More than 60% of 18-24 year olds do not vote and the number of young people voting has not reached the threshold of 50% for the past 25 years.
George Jean Nathan said a hundred years ago that ‘bad officials are elected by good citizens who do not vote’.
This statement is as true today as it was back then.
This is a call to action. For all those young potential voters, for those who feel disengaged with politics and democracy, for those apathetic to political challenges but also those highly involved and playing a role in their communities and society as a whole.
These are the facts: More than three-fifths of 18-24 year olds do not vote and the number of young people voting has not reached the threshold of 50% for the past 25 years.
This means more than 2.5 million young people have not had their say for over quarter of the century. Why, you ask yourself?
From a young person’s perspective our democratic institutions often have nothing to offer them. Firstly, there seems to be no response to their voices, even if they try to reach out. Tuition fees protests and riots demonstrated total lack of trust in our democratic system, or rather in the decision-making process.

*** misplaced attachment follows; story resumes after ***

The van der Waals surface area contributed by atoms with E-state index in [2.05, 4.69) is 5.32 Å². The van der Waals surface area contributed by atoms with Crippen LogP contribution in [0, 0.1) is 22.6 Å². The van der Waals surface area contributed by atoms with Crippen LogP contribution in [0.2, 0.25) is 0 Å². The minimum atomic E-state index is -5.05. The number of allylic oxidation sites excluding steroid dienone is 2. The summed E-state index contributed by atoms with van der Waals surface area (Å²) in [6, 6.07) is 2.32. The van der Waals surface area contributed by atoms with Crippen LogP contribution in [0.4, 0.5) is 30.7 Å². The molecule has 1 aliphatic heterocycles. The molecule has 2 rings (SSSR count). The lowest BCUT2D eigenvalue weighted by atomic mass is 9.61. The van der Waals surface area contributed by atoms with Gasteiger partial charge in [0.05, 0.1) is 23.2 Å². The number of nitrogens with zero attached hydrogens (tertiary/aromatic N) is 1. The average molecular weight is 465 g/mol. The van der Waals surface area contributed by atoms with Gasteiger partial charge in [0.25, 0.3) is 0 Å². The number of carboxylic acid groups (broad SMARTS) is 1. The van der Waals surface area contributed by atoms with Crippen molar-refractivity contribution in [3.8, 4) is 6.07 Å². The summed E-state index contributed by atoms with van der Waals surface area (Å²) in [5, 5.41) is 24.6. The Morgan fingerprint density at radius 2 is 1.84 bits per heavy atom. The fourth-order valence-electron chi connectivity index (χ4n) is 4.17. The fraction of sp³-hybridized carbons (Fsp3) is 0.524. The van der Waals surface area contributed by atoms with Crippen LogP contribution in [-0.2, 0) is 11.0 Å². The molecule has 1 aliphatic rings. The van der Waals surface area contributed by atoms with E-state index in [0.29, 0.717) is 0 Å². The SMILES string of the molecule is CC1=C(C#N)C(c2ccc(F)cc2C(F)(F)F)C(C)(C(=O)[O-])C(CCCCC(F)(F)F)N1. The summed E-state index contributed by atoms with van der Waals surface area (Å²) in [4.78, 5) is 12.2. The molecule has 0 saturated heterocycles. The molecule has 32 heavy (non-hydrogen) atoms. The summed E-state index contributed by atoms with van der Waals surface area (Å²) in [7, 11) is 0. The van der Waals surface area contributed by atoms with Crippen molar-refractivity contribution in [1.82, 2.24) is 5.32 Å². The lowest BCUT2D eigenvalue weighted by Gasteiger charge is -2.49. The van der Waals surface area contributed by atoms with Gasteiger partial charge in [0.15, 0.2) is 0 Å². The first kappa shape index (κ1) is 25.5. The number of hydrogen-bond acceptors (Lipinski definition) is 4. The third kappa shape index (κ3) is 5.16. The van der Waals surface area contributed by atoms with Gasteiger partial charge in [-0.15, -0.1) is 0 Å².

Secondly, younger generations are not being taught the very basics of how to engage in the political process. There is a fundamental lack of practical knowledge about our democracy among young people coming out of education.
Thirdly, and most importantly, there was no platform of engagement and communication between young people and politics. Until now…
Having built the foundations of a nationwide grassroots network and having gained support from all major political parties, the Bite the Ballot campaign will use this to create a unique and genuinely youth-led political manifesto to give young people the chance to put across their views to policy-makers in government for the first time.
• It’s all about turnout 24 Apr 2012
With the official support from the manifesto-writers, the ‘My Manifesto’ project will help to bring about a revolutionary change in the way politicians perceive young people’s views but, most importantly, it will also give us, young people, something to vote for.
This is a chance for each and every one of us to make our voices heard. Let us challenge the common misconceptions and project our views and concerns to those in positions of power and influence.
Show them that the silent generation, a vote-not-worth-winning, is not silent anymore. Make them take into account our perceptions, problems, ideas and suggestions and let the millions of young people across the country become a strong voice in the society.
I’ve had my say – now will you have yours?
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